LinuxSecurity.com
Share your story
The central voice for Linux and Open Source security news
Home News Topics Advisories HOWTOs Features Newsletters About Register

Welcome!
Sign up!
EnGarde Community
Login
Polls
What is the most important Linux security technology?
 
Advisories
Community
Linux Events
Linux User Groups
Link to Us
Security Center
Book Reviews
Security Dictionary
Security Tips
SELinux
White Papers
Featured Blogs
All About Linux
DanWalsh LiveJournal
Securitydistro
Latest Newsletters
Linux Advisory Watch: November 21st, 2014
Linux Security Week: November 17th, 2014
Subscribe
LinuxSecurity Newsletters
E-mail:
Choose Lists:
About our Newsletters
RSS Feeds
Get the LinuxSecurity news you want faster with RSS
Powered By

  
Bad, Bad Bots Print E-mail
User Rating:      How can I rate this item?
Source: securitypipeline.com - Posted by Vincenzo Ciaglia   
Hacks/Cracks Automated attacks are coming from unexpected quarters--from across the globe, across town, and most creepily, even from across the hall. According to a recent report from anti-virus vendor Symantec, this year's 450 percent increase in the number of attacks on Windows machines is evidence that automation is proving as efficient for 21st-Century hackers as it did for 20th-Century manufacturers.

Automated attacks are coming from unexpected quarters--from across the globe, across town, and most creepily, even from across the hall.


According to a recent report from anti-virus vendor Symantec, this year's 450 percent increase in the number of attacks on Windows machines is evidence that automation is proving as efficient for 21st-Century hackers as it did for 20th-Century manufacturers.


By including a backdoor component with their worms and viruses, hackers can gain access to infected machines without the owners' knowledge. Once that access is available, the machines become "bots," controlled remotely by hackers to do their nefarious bidding.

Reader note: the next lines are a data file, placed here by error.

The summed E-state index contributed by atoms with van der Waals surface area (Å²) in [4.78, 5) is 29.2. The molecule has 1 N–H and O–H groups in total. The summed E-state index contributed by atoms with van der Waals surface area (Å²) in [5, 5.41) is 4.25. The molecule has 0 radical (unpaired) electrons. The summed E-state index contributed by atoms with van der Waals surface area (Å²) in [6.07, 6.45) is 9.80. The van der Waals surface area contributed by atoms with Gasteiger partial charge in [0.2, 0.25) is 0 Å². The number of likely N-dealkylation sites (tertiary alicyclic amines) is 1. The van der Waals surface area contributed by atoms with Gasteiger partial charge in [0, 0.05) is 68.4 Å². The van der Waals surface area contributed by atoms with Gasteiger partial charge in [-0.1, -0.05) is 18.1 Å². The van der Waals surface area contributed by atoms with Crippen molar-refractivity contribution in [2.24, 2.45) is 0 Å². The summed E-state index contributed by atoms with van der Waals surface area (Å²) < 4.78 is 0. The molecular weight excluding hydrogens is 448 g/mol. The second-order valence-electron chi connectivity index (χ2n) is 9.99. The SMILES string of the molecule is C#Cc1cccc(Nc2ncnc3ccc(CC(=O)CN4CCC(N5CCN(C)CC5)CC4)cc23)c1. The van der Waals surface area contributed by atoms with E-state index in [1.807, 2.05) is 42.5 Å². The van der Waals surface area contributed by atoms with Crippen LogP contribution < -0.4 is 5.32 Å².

The latest disturbing trend sees hackers assembling thousands of hijacked computers into huge "bot networks." Such networks both vastly amplify the hackers' ability to wreak havoc, and complicate the task of authorities trying to track down the cybercriminals.


Bot networks can be used for any number of criminal activities, ranging from sending out more worms and viruses with more backdoors, to mass-spam mailings, to launching denial of service attacks, to hosting phishing sites that pose as legitimate financial institutions.


The 100 percent increase in phishing sites between September and October of this year is viewed by the Anti-Phishing Working Group as evidence that bot networks have been used to send more payload-bearing e-mails and to host scam sites.

Read this full article at securitypipeline.com

Only registered users can write comments.
Please login or register.

Powered by AkoComment!

 
< Prev   Next >
    
Partner

 

Latest Features
Peter Smith Releases Linux Network Security Online
Securing a Linux Web Server
Password guessing with Medusa 2.0
Password guessing as an attack vector
Squid and Digest Authentication
Squid and Basic Authentication
Demystifying the Chinese Hacking Industry: Earning 6 Million a Night
Free Online security course (LearnSIA) - A Call for Help
What You Need to Know About Linux Rootkits
Review: A Practical Guide to Fedora and Red Hat Enterprise Linux - Fifth Edition
Yesterday's Edition
Google Removes SSLv3 Fallback Support From Chrome
Hacker Lexicon: What Is End-to-End Encryption?
Partner Sponsor

Community | HOWTOs | Blogs | Features | Book Reviews | Networking
 Security Projects |  Latest News |  Newsletters |  SELinux |  Privacy |  Home
 Hardening |   About Us |   Advertise |   Legal Notice |   RSS |   Guardian Digital
(c)Copyright 2014 Guardian Digital, Inc. All rights reserved.